REPORTER’S NOTEBOOK: Pitch Contest finale
Awards given for 60-second pitches
In true MIT style, this year’s Elevator Pitch Contest — part of the $100K Entrepreneurship Competition — was full of cosplay and nerdy puns, reminding us that entrepreneurship is fun! The audience was given red balloon-drumsticks, emblazoned with “100K,” with which to make as much noise as possible. The theme of the night was “superheroes.” Hosts were dressed as Avengers superheroes, who represented each of the five competition tracks — Emerging Markets, Energy, Life Sciences, Mobile, Products & Services, and Web/IT.
The night’s keynote speaker was Rahim Fazal, founder and CEO of Involver, a social media management company that was acquired by Oracle this July. Fazal recalled his early days as an entrepreneur, when he started his own web-hosting company. He excused himself from class so often that the principal at his high school contacted his parents with concern. “My dad was sure that I was dealing drugs,” he joked. “But I convinced him that I just had a bladder infection.” Such was the humble beginning of the company that he eventually sold for $1.5 million while still in high school.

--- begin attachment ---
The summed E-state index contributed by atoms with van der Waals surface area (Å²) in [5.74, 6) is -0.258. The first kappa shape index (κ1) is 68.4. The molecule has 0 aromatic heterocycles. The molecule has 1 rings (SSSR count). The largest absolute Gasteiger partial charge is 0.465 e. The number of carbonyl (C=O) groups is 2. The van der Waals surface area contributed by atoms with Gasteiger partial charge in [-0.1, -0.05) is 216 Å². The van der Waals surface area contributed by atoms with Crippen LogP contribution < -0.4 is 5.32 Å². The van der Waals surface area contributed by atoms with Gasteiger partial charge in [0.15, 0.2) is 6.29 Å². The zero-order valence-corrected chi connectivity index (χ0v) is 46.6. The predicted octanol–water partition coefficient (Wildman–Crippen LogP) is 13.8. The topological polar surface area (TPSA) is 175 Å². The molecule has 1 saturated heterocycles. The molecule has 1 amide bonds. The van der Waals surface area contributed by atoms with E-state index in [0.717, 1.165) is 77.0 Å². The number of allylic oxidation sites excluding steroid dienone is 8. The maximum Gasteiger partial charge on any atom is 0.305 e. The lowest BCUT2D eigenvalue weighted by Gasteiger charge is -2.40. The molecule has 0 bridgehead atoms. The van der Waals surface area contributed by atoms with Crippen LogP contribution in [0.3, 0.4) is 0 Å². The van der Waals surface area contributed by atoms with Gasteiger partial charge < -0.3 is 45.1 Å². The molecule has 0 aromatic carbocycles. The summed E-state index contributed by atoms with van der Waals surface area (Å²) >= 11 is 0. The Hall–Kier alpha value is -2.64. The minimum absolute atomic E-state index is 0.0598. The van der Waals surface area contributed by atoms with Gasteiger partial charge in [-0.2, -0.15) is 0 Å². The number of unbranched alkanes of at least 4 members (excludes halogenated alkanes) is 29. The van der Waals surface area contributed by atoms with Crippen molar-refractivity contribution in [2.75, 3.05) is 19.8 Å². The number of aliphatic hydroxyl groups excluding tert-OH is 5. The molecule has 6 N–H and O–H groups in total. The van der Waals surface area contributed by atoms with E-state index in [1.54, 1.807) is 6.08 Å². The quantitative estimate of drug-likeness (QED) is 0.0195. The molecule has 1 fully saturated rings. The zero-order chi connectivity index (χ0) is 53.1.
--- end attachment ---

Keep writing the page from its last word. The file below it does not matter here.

In his talk, Fazal reflected on his experiences as an entrepreneur and offered several lessons to those considering starting their own companies. He stressed the importance of trying to “create lasting value” and finding the right cofounder, among other pieces of advice.
Following the keynote, twelve finalists had 60 seconds each to pitch their startup ideas. The first place prize of $5000 went to Andrea Glaco with 3dim, a 3-D cellular phone photo imaging technology that allows users to take 3-D pictures with their cellphones. Runner-up Josh Adler with Moses Membranes was also chosen as the Audience Choice Award winner, for the company’s graphene nanotechnology that filters the toxic byproduct of fracturing in a rock layer and returns the water to the environment. Manoah Koletty with Bluelight was the second runner up, for the company’s SMS technology that allows the poor to purchase products without paying high interest rates.